# Simple question on percentages!

#### Morthoseth

Associate
My god, the years of MMORPG's and Online Gaming really have took their toll on my basic knowledge!

Right, you will be shocked at how simple this question is - but how do you go about adding up the chance for one thing to occur then for another to occur straight after?

Say 20% chance to win a certain game, and then a 20% chance to win the game after - a very simple example, but how do i work out the percentage to work out the chance of winning both games (the working out?)

My brain just wont work this morning! To think i was considering doing computer science next year! Lol!

#### Rotty

Don
long time since I did maths but surely it is 20% of 20%

so 4%

Associate
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#### AGD

Soldato
You use the AND rule - the chance of A AND B is probability of A multiplied by probability of B.

In your case it would be 1/5 * 1/5 = 1/25 or 4%.

#### Rotty

Don
You multiply the chance of each happening together AFAIK. So using you're example, a 1/5 chance of each happening is 1/5*1/5 = 2/25 = 4%

except that the answer is 1/25 not 2/25, isn't it ?

Soldato

#### Morthoseth

Associate
OP
Or not!
Although maybe i was along the right lines i just copied his typo, 20 and 25% = 1/5 * 1/4 = 1/20 = 5%?

#### MarkDavis

Soldato
You multiply the chance of each happening together AFAIK. So using you're example, a 1/5 chance of each happening is 1/5*1/5 = 2/25 = 4%

LOL!

[Edit: sorry, originally quoted the bibalavegas post instead of F0rb's!]

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Man of Honour

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#### AGD

Soldato

There is a lot of bad maths in this thread but I don't think any of it was mine!

#### MarkDavis

Soldato
Just to complicate matters, if you're doing this properly, its not (the chance of A occurring) x (the chance of B occurring) that is the key here. The key is actually whether you're correctly calculating the probabilities of A or B occurring. Take a simple example. If the chance of you winning the first game (say, event A) is 20% or 1/4, then you play the game again (assuming the game is the same), then B should be less than 20% or less than 1/4 because of the increase in familiarity, experience, possibly skill etc.

#### mac1st3

Soldato
*whoooshing noises are heard above Mac's head* >.>

#### Morthoseth

Associate
OP
Thanks for the help guys, knew i could count on you.

Cant believe I'd forgotten how to do it though, quite shameful really! Lol!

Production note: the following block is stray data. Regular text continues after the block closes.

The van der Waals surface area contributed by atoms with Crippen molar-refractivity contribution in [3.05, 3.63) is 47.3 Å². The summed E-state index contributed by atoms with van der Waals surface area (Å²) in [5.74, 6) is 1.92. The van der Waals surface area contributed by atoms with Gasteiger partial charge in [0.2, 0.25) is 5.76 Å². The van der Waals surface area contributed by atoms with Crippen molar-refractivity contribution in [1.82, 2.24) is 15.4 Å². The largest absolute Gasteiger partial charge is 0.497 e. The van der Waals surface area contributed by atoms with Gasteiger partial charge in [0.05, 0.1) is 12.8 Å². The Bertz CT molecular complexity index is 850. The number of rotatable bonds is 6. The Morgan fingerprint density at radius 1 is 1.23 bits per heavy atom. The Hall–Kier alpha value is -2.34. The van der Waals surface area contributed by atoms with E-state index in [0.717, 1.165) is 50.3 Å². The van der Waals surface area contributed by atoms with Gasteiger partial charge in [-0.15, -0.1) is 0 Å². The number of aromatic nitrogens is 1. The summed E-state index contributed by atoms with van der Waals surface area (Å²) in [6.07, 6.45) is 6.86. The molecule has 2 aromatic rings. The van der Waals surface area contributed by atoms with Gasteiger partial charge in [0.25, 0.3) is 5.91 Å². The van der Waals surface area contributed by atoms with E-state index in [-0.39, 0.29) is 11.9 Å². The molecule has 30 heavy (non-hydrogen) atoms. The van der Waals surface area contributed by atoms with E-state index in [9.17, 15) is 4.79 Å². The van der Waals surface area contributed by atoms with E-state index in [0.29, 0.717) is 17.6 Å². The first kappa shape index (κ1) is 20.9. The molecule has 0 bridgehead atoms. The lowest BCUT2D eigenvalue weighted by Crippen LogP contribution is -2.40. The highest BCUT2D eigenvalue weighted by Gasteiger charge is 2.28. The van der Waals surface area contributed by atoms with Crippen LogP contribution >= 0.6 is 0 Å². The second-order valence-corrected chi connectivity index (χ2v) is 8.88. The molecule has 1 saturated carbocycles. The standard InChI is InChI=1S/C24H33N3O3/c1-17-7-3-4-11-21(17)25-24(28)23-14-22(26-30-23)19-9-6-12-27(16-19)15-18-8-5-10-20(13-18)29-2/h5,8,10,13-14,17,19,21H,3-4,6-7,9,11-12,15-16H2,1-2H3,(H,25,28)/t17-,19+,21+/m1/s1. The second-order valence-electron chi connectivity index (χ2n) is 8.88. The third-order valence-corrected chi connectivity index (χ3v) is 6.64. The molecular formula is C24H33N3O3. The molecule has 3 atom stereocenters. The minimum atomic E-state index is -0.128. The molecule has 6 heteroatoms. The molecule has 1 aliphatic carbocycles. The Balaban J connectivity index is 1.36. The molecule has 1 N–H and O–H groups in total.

#### fez

Soldato
Thanks for the help guys, knew i could count on you.

Cant believe I'd forgotten how to do it though, quite shameful really! Lol!

Dont sweat it man, there were quite a few people on here who didnt realise they couldnt do multiplication, at least you are enlightened.

#### QlimaxUK

Soldato
4%

How to work out:
20% = 1/5
20 and 20 = 1/5*1/5
1/5*1/5 = 1/25
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100 / 25 = 4 so 4/100 = 4%

understand?

#### Nitefly

Man of Honour
Thanks for the help guys, knew i could count on you.

Cant believe I'd forgotten how to do it though, quite shameful really! Lol!

I wouldn't worry, we all forget something simple once in awhile!

#### mattheman

Permabanned
You multiply the chance of each happening together AFAIK. So using you're example, a 1/5 chance of each happening is 1/5*1/5 = 2/25 = 4%

Thats just off the top of my head, might be totally wrong. I could work it out properly with all probabilities, but that would take a while

1*1=1

#### Moredhel

Soldato
Erm, if the chances of winning a game are 20% and you play the exact same game again, the chances of winning that are also 20%... The chance doesn't change just because you've done it in sequence.

It's the same as randomly pulling cards out of a deck and getting all 4 aces. The chances of you getting an ace actually go up each time as there's less cards in the set.

#### PMKeates

Soldato
Erm, if the chances of winning a game are 20% and you play the exact same game again, the chances of winning that are also 20%... The chance doesn't change just because you've done it in sequence.

It's the same as randomly pulling cards out of a deck and getting all 4 aces. The chances of you getting an ace actually go up each time as there's less cards in the set.
As an independent event, yes. Otherwise, no. On your principal the probability of a roulette wheel being red for 1,000 goes is the same as it being 500 black and 500 red.

#### The Halk

Soldato
Just multiply the percentages. 20% is 0.2. So 0.2*0.2=0.04 which is 4%